A Worthy Chalice

The best glassware to make a Martini

When it’s made well, there is very little that can top a Martini. 

The sight of seductive and frosted glassware, lifting the thin stem up and feeling the weight of expectation in hand, the thrill of the first sip of chilled gin matched with dry vermouth and its unique ability to feel both sophisticated and recklessly boozy all at the same time – we love everything about it!

That is, when it’s served in a nice glass. Too big, too heavy, too wide and the experience is dulled down into being ordinary. If it’s too small you’ll be contending with spillage and don’t even get us tarted on the horror of stemless “modern” offerings… When it comes to the cocktail hour, selecting the right vessel is a choice akin to Indie’ picking the holy grail.  

So, ahead of World Martini Day on Saturday 19th June, we've rounded up our favourite martini glasses. Whether your cupboard is in desperate need of an upgrade, or you simply feel like treating yourself to something special to raise a toast with - here’s where to start.


Classic Martini Glass
Classic Martini Glass

If you like to serve yours large and with olives, with their sharper sloping angles and ability to hold 200mls+ of booze, conical shaped Martini glasses may be best suited to your needs. 

It's a classic shape for a reason - the long stem keeps warm hands away from perfectly chilled drinks, while the wide mouth is intended to showcase a cocktail’s aromatic bouquet. Our favourite legend about the glassware's shape is that it was intended to help Prohibition-era drinkers quickly dump their drinks if a speakeasy was being raided! Very unlikely, but it makes us smile all the same.

Famed glassware maker Darlington have a simple, elegant and perfectly balanced shape that typifies what many look for in a Martini Glass.

Find some on Darlington.

For many the iconic V-shaped glass is intrinsically linked to the cocktail, but it actually predates the Martini and wasn’t originally associated with it. All the way up to the 20’s, it wouldn’t have been unusual to receive a Martini in a small wine glass, a coupe or even a tumbler. As so many are simply too big and heavy, let alone so wide they feel precarious to hold, we tend to steer clear and opt for a coupe shaped glass.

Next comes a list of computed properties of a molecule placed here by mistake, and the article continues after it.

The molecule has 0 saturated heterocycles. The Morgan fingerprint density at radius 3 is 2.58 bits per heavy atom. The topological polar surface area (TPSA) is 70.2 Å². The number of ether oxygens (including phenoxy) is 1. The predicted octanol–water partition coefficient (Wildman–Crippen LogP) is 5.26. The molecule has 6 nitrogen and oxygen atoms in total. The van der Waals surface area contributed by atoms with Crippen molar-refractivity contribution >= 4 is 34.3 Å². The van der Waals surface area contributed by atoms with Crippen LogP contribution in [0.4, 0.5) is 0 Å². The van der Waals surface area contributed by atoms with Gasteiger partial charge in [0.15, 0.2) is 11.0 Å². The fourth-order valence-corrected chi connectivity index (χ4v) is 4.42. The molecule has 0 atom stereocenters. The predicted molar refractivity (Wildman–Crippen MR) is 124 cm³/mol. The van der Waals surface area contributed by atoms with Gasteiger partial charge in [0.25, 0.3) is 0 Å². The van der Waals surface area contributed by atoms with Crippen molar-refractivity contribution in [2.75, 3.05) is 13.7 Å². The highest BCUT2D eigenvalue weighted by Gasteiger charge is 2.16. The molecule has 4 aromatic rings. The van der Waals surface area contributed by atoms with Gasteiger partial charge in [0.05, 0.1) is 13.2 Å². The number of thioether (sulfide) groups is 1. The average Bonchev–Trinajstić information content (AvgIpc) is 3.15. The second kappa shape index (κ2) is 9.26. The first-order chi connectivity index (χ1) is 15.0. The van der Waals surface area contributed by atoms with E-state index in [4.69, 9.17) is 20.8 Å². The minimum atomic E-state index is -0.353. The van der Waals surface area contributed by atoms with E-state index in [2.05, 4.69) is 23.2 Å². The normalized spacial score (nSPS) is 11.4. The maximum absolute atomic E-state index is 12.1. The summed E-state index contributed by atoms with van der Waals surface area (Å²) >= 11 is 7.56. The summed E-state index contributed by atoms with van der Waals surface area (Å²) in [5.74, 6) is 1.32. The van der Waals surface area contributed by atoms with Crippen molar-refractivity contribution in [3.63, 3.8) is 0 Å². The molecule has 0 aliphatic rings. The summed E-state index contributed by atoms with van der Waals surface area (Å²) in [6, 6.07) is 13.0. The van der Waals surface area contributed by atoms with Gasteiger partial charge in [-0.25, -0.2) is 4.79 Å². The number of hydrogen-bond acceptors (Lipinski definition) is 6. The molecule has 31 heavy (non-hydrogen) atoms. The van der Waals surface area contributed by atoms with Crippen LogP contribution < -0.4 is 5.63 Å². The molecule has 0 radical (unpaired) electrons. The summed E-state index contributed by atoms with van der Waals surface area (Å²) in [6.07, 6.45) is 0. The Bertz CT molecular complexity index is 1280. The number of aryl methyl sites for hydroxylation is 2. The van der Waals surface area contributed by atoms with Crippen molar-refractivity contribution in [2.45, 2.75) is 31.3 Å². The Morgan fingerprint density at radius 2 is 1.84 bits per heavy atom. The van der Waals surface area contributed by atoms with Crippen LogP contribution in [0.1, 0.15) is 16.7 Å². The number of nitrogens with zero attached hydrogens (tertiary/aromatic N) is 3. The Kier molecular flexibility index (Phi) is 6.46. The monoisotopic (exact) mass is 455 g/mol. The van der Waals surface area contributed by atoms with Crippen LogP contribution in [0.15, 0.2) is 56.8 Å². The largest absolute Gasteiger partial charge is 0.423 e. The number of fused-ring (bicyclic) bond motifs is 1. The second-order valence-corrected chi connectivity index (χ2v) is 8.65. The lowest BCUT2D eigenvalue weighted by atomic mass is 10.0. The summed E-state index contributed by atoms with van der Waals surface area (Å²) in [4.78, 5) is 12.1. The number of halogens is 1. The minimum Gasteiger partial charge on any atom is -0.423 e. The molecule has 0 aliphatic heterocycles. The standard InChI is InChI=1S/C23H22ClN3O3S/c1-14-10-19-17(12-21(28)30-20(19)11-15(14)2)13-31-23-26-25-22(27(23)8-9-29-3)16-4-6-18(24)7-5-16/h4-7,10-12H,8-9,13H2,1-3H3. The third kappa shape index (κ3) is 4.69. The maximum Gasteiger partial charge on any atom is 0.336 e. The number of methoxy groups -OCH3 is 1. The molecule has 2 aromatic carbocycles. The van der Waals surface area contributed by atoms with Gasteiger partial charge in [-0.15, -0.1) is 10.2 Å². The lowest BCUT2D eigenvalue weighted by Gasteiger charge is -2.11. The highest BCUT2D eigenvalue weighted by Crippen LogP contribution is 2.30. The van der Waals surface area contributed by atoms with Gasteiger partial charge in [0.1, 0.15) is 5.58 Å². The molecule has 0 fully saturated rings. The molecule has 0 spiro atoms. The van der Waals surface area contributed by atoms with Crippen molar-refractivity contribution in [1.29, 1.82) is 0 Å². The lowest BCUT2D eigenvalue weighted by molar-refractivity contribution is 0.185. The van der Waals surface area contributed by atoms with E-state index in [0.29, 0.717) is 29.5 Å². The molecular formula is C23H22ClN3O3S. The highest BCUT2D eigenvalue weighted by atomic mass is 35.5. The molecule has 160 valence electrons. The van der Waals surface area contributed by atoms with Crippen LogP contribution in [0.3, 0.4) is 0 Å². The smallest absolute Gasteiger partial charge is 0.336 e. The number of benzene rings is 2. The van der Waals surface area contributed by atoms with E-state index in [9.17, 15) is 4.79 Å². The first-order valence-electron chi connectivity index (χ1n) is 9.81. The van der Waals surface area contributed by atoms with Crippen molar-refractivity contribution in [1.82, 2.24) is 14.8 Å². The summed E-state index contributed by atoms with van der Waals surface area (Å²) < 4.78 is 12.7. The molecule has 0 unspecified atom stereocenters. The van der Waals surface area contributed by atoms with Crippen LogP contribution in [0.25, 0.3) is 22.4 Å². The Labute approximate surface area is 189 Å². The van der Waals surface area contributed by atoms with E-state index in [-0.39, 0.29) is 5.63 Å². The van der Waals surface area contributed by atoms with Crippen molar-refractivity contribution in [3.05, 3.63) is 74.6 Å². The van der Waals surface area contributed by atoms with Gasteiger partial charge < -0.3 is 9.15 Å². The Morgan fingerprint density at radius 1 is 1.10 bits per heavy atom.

Nude Sauvage Martini Glass
Nude Sauvage Martini Glass

LSA have eye-catching designs but fair warning, while their mouth-blown and hand-crafted nature is a joy to behold, they are massive. They start at 270ml and go north of 320ml (the equivalent to six double measures!). As glasses, they are better suited to Champagne and often end up feeling like an oversized glass that's excessive for a classic Martini. 

Slightly smaller but still on the roomy side is the Nude Savage, which has the elegance and sophistication as well as also being surprisingly durable.

Our nod is their Coupetini Cocktail Glasses, which combine smaller volume with a half-way shape between the classic sloping sides of a V glass and the bowl-like nature of a true coupe.

Find some on John Lewis.



Nick & Nora Glass
Nick & Nora Glass

In modern times, the Nick & Nora cocktail glass has gained popularity and is fast become enthusiast’ favourite choice. The Nick & Nora glass is named after the martini-loving husband and wife detective duo, Nick and Nora Charles, from the 1934 film The Thin Man. If you haven't seen it, it's worth hunting down for a retro dinner and date night (with suitable cocktails to accompany the film of course!).

We find the perfect compromise between price, functionality and durability keeps us returning to Riedel’s offering. Moreover as they are smaller (140ml) they feel more appropriate for Martini's and are more versatile for different occasions (for example, smaller serves are better as aperitifs).

Find some on Reidel.


Want to know more about Martini's? Check out our cocktail article HERE

Spirits Kiosk
Gin Mare
Gin Mare
Hepple Gin
Hepple Gin
Never Never Juniper Freak Gin 2019
Never Never Juniper Freak Gin 2019

9 June 2021